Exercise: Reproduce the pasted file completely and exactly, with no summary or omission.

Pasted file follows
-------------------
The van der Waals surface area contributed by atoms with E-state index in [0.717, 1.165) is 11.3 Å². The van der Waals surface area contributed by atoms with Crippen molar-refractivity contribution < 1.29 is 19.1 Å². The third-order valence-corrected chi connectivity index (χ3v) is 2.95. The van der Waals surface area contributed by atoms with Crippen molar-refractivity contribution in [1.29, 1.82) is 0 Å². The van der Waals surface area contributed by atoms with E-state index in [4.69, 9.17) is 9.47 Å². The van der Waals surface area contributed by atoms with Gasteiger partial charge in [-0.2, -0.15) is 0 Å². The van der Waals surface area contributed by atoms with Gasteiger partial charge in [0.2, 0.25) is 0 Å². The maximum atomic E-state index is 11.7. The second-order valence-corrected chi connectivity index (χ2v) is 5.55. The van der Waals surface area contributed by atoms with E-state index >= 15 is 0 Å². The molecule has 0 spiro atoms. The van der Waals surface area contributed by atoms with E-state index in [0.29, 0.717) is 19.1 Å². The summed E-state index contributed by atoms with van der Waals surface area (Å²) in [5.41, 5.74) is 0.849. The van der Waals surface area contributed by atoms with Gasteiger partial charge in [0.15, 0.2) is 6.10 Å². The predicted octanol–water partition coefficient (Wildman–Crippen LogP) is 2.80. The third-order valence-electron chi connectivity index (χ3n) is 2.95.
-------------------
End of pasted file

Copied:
The van der Waals surface area contributed by atoms with E-state index in [0.717, 1.165) is 11.3 Å². The van der Waals surface area contributed by atoms with Crippen molar-refractivity contribution < 1.29 is 19.1 Å². The third-order valence-corrected chi connectivity index (χ3v) is 2.95. The van der Waals surface area contributed by atoms with Crippen molar-refractivity contribution in [1.29, 1.82) is 0 Å². The van der Waals surface area contributed by atoms with E-state index in [4.69, 9.17) is 9.47 Å². The van der Waals surface area contributed by atoms with Gasteiger partial charge in [-0.2, -0.15) is 0 Å². The van der Waals surface area contributed by atoms with Gasteiger partial charge in [0.2, 0.25) is 0 Å². The maximum atomic E-state index is 11.7. The second-order valence-corrected chi connectivity index (χ2v) is 5.55. The van der Waals surface area contributed by atoms with E-state index >= 15 is 0 Å². The molecule has 0 spiro atoms. The van der Waals surface area contributed by atoms with E-state index in [0.29, 0.717) is 19.1 Å². The summed E-state index contributed by atoms with van der Waals surface area (Å²) in [5.41, 5.74) is 0.849. The van der Waals surface area contributed by atoms with Gasteiger partial charge in [0.15, 0.2) is 6.10 Å². The predicted octanol–water partition coefficient (Wildman–Crippen LogP) is 2.80. The third-order valence-electron chi connectivity index (χ3n) is 2.95.